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Work-Life Balance Gets Boost in Germany

Deanne Corbett, DW-WORLD.DEApril 4, 2005

In Germany, where kids are seen as career killers, over 40 percent of highly qualified women choose to remain childless. But a competition to find the nation's most family-friendly companies is hoping to change that.

Combining work and family -- a difficult balance in GermanyImage: Bilderbox

Beate Werhahn has her own personal wake-up service in two-year-old daughter, Charlotte. Every morning at 6 a.m., the human resources manager for the Berlin branch of audit, tax and advisory services firm KPMG starts her day with a bit of playtime, then breakfast, before dropping Charlotte at kindergarten.

At work, Werhahn has been given the flexibility to arrange her day as it suits her. Some days, she leaves the office as early as 3 p.m. to pick up her daughter. But she also has the security of knowing that if she has to work late, the kindergarten's business-friendly hours mean Charlotte is in good hands until 6:30 p.m.

Werhahn found the kindergarten through Familienservice -- an agency KPMG has on contract to help those employees with children find arrangements to balance their work and family commitments.

"For me, it was helpful because I only had two months to get myself organized between the time I was offered my job and starting work," Werhahn said. "Normally, to get a kindergarten place, you have to fill in an application nine months or a year in advance, so it was very helpful to have Familienservice acting as an agent for me."

Thanks to her company's support, Werhahn is successfully combining job and family. But not many highly-educated working women in Germany can say the same. Around 40 percent of female college graduates in this country forgo having children altogether -- just one aspect contributing to Germany's worrying demographic shift as the population both shrinks and ages.

Societal pressures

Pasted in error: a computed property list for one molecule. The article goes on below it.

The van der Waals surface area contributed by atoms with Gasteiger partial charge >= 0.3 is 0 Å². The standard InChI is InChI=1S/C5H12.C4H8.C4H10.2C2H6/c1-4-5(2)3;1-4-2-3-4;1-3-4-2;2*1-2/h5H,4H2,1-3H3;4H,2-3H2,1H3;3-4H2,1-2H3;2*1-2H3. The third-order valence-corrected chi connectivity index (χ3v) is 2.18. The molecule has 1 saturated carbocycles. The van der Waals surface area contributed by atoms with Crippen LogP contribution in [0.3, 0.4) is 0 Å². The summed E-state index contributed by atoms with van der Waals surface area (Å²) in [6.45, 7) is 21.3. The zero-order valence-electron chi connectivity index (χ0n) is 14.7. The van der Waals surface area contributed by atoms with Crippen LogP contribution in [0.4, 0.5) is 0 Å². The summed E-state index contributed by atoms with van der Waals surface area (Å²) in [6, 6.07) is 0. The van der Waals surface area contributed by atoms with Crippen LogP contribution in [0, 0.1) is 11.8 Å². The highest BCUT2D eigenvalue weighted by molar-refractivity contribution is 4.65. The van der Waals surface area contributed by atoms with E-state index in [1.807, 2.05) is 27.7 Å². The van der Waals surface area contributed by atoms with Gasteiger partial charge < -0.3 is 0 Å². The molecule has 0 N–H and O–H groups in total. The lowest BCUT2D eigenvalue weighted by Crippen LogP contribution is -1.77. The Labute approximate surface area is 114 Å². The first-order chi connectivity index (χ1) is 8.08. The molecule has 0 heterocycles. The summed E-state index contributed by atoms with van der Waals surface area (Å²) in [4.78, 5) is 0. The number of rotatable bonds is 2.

Bafög Hörsaal Universität Studenten
German studentsImage: AP

The education system is partly to blame, as by the time women have finished their college degrees and gathered a few years of work experience, they often only have a small window of five to eight years in which to decide whether to have kids.

But societal values are just as much a factor. Frequently, working women are reluctant to step off the career ladder, for fear of having to start at the bottom again should they decide to return to work. Those that do return are often plagued by guilt -- the result of a persistent notion in German culture that working mothers are bad mothers.

"We're the world leader when it comes to not having kids," said Gisela Erler, the head of Familienservice. "Lots of countries have low birth rates, but that so many people go without kids at all, and that so many of them are highly qualified -- that's something you only see here in Germany."

Erler sees Familienservice as a "gap filler" for companies which recognize the need to offer support to employees with children, but which, for a variety of reasons, may not offer internal solutions such as an in-house daycare service.

"There's a realization among companies that half their workforce is made up of younger women, especially in the banking sector, in consulting, and in law offices," Erler said. "Companies are losing out if women decide to leave their jobs in order to raise a family -- that's incredibly expensive, and makes no sense. That's why companies are starting to do something about it themselves."

Government incentive

Buchcover: Schmidt - SOS Familie
German Minister for Family Affairs Renate Schmidt on the cover of her book "SOS Family -- Without Children, We're Starting to Look Old"

To spur on the family-friendly company movement, the Ministry for Family Affairs has launched a competition to name the nation's top employers for parents. A total of 366 firms entered the competition, though that number has since been whittled down to 35 companies of various sizes, and from various sectors. The winners will be announced in May.

"I'm pleased about the high number of applicants and the wealth of ideas with which German companies hope to make themselves more family-friendly," said Renate Schmidt, minister for family affairs. "Every single company can play a part in making Germany a more family-friendly country, and in the meantime, industry has realized what an important factor this is for the future."

Beate Werhahn is optimistic that after what she calls a "value loss" in German society, the pendulum is starting to swing back towards more family values, even in the workplace. She freely admits that having her baby was the best move she ever made in her career, because it's made her a happier person.

The happiness factor is not to be underestimated, according to Gisela Erler of Familienservice.

"Experienced bosses realize that employees who lead balanced lives with families are in the end happier and more productive than the workaholic," she said.